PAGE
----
The great American philosopher, Fats Waller, once said, "One never knows, do one?" But there is a way to know. An upgrade at FTDNA from Y-111 to Y-700 has been reduced to $239.
Where does that leave me? Mary Ann Utie Bennett is my favorite colonial ancestor. The young mother set sail on a hazardous voyage for Jamestown with her infant son late in 1621. Only a month after her arrival she endured the Jamestown Massacre of 1622, which left 347 of her neighbors dead. Her first husband, John Utie, was arrested for being part of a plot to overthrow the colonial governor of Virginia and died in England before his trial in 1637. In 1652 her second husband, Richard Bennett, of a wealthy Puritan plantation family, ousted Sir William Berkeley, the Royal Governor of Virginia, with the support of Cromwell's parliament and became governor himself. It's remarkable that a young woman, probably born into a family of little means (she married a fiddler, after all), would survive and flourish for at least 37 years in such a social and political environment. Still, she's very much a mystery. Even proving who her husband was not will add some flesh to her story.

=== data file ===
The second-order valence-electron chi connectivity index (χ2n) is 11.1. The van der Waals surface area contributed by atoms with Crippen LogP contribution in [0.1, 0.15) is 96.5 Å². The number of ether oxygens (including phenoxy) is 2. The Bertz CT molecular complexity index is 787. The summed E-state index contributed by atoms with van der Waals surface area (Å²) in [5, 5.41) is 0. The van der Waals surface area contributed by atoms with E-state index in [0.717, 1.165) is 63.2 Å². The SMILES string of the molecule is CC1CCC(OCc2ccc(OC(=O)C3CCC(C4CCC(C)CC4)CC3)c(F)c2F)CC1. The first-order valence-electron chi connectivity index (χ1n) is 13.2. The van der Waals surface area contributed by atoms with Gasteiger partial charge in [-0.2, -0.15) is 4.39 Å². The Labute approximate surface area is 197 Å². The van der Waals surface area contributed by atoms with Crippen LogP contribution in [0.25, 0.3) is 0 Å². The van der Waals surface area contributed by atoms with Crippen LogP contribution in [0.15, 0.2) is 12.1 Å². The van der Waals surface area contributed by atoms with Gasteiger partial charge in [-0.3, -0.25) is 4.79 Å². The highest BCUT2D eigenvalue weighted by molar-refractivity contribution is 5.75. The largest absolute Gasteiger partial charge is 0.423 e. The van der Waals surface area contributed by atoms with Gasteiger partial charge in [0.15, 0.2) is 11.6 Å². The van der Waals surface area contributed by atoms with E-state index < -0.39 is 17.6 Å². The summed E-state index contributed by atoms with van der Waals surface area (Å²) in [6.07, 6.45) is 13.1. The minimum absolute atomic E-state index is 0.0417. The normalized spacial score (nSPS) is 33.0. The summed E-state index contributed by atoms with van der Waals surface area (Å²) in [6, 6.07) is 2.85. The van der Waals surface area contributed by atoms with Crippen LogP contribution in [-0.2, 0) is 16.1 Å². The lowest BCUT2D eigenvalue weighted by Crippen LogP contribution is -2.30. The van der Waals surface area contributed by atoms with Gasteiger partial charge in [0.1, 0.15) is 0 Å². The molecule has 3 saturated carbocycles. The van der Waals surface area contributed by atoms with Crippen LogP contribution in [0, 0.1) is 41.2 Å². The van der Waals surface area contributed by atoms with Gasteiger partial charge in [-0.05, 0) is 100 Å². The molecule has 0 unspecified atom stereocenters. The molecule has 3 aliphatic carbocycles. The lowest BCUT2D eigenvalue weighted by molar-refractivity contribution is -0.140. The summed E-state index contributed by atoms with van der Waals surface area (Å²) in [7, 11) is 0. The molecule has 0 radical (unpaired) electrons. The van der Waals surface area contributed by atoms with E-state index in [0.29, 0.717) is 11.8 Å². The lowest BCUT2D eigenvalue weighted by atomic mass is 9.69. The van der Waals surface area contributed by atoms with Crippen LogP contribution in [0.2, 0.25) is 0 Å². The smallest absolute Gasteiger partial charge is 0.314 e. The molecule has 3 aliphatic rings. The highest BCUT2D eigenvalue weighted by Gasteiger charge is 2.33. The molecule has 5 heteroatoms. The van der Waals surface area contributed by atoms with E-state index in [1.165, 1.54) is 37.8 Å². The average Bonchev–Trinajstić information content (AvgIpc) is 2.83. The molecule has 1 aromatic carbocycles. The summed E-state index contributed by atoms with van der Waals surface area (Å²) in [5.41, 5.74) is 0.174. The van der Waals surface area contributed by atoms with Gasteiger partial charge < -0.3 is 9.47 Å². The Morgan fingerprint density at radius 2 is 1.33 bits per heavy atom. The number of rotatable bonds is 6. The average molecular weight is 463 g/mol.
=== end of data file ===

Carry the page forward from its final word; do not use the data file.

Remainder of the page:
Utie's male lineage is believed to have died out three or more generations later. I'll likely never have an opportunity to measure his Y profile against that of the Uttleys, and the resolution of the theory that Utie was not of the Yorkshire Uttleys may never be realized. Still, (insert Fats' quote again here).
1 Because of human failings, DNA betters public documentation. There's mitochondrial DNA, but it doesn't have the diversity and granularity of the Y and has largely been abandoned by genealogists. Autosomes are great for near relatives, but they're difficult to interpret before five-plus generations.
2 Sharing your results with the public is vital. Here are the factors to consider: the Y tells us something about the hundreds and thousands of years of any paternal lineage. They reveal nothing personal about an individual other than, perhaps, his "tribe." There is no medical information involved. A public presentation of the results (not your personal identity), serves to advertise your lineage and resembles the now antiquated genealogical queries of the recent past: "Oh, I was always told we came from Yorkshire. Is Michael Utley my guy? I should test to find out." Revealing Y-DNA information to the public can only benefit the public, as well as one's own research through the mutual exchange of data.